A combination of events led to the closing of the Geary Community Nursing Home, said the owner.

On Aug. 11, the Centers for Medicare and Medicaid Services terminated the provider agreement for the nursing home. The owner of the home said she then voluntarily closed the center last week.

Residents of the home were transferred to other nursing care centers on Aug. 15.

The closing of the home came as the result of an investigation by the Oklahoma State Department of Health, which had made survey visits to the center in February and June.

Several problems and deficiencies were identified. The most recent inspection was made Aug. 8.

A Health Department official said the administration and staff of the home were given time to correct the issues.

According to reports, the center was closed “as a result of continuing non-compliance identified by state survey agency on Aug. 8, 2019.” The Medicaid/Medicare termination letter also stated the deficiencies represented “immediate jeopardy to patient health and safety.”

The problems found at the nursing home included insufficient staff as well as the health of the residents. The report stated at least one resident did not receive the medicine she was prescribed for several months. Another patient was said to have been neglected in other ways as well.

The report also stated the nursing home was behind on payments to vendors by thousands of dollars.

More than $31,000 was required to meet payroll and some employees reportedly went unpaid.

Vicki Myers, the owner of the nursing home, said she worked very hard to manage the center. She said she spent much of her own money trying to keep it afloat, including $300,000 she and her husband had saved for retirement.

She said she has not profited from the nursing home.

“I have worked hard to keep the nursing home operating,” Myers said in a written statement. “It has been a distressed nursing home for some time. In January 2018, I became the sole owner with hopes of saving the nursing home, but I have failed. It has gone the way of other rural nursing homes.”

Myers cited reasons for the home’s difficulties.

“It is very unfortunate that needed nursing homes in our state are struggling due to lack of Medicaid funding, slow and complex Medicaid recertification processes and punitive, unprofessional survey processes. Our Medicaid system is hurting and under-funded in Oklahoma.”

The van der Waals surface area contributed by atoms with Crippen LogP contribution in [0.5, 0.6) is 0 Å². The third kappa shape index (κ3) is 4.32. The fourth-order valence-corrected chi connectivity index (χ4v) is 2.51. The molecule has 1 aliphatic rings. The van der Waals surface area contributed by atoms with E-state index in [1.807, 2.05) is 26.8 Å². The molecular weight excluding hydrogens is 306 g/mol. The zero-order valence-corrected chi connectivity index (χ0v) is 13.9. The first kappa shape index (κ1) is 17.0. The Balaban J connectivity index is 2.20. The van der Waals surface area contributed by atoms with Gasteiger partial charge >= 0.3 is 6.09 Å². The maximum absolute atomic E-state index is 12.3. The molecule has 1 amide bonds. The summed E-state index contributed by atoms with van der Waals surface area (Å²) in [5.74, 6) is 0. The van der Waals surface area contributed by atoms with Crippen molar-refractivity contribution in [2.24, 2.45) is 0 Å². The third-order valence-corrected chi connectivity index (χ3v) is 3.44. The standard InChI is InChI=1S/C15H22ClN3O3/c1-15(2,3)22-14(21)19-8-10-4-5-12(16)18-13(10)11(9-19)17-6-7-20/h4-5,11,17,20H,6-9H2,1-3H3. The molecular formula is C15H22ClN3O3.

Myers said the OSDH assessments were inaccurate.

“In spite of false publicity, the residents were well-cared for, and they were served delicious hot meals. They received their medications timely, and they were provided consistently by Canadian Valley Pharmacy.”

Myers said the El Reno community has always been supportive of the Geary Nursing Home.

“Many El Reno people have been very good to the city of Geary and to the Geary Community Nursing Home. I truly appreciate them.”

Myers is a co-founder of Russell-Murray Hospice in El Reno. She is not the owner, but she currently serves as executive director.

Myers said personal difficulties prevented her from being present at the nursing home while it was closing. Her husband, Mark Myers, has been battling health issues and recently suffered a fall.

“His heart pump has internal damage. He also suffers from advanced renal failure. Mark fell in our home which resulted in a hip contusion, but mostly fell because he is terribly weak.”

She said that Mark has been undergoing transfusions, infusions and IV therapy.

Myers said that annuity money left by a benefactor to the nursing home was used to pay nursing home vendors and debt, with her receiving none of the money. She said that managing and funding the home has caused her financial problems, but she also said she’s glad to have done it.

“I have no regrets in trying to save the nursing home, employee jobs and allowing the residents to live there as long as possible. Within the past year, many of the long-term residents were able to comfortably spend their last days at the nursing home they considered their home.

“In this life, there are far more important things than money.”

Myers said the nursing home was well looked after by her colleagues during her absence.

“The nursing home was in the hands of Vicki Borden, the most competent nursing home administrator I have known. And even better, the nursing home was being taken care of by two of the most loyal health-care professionals I have ever met.”

Many employees of the home are now out of work as a result of the closure. Sixteen residents were transferred out of the home last week.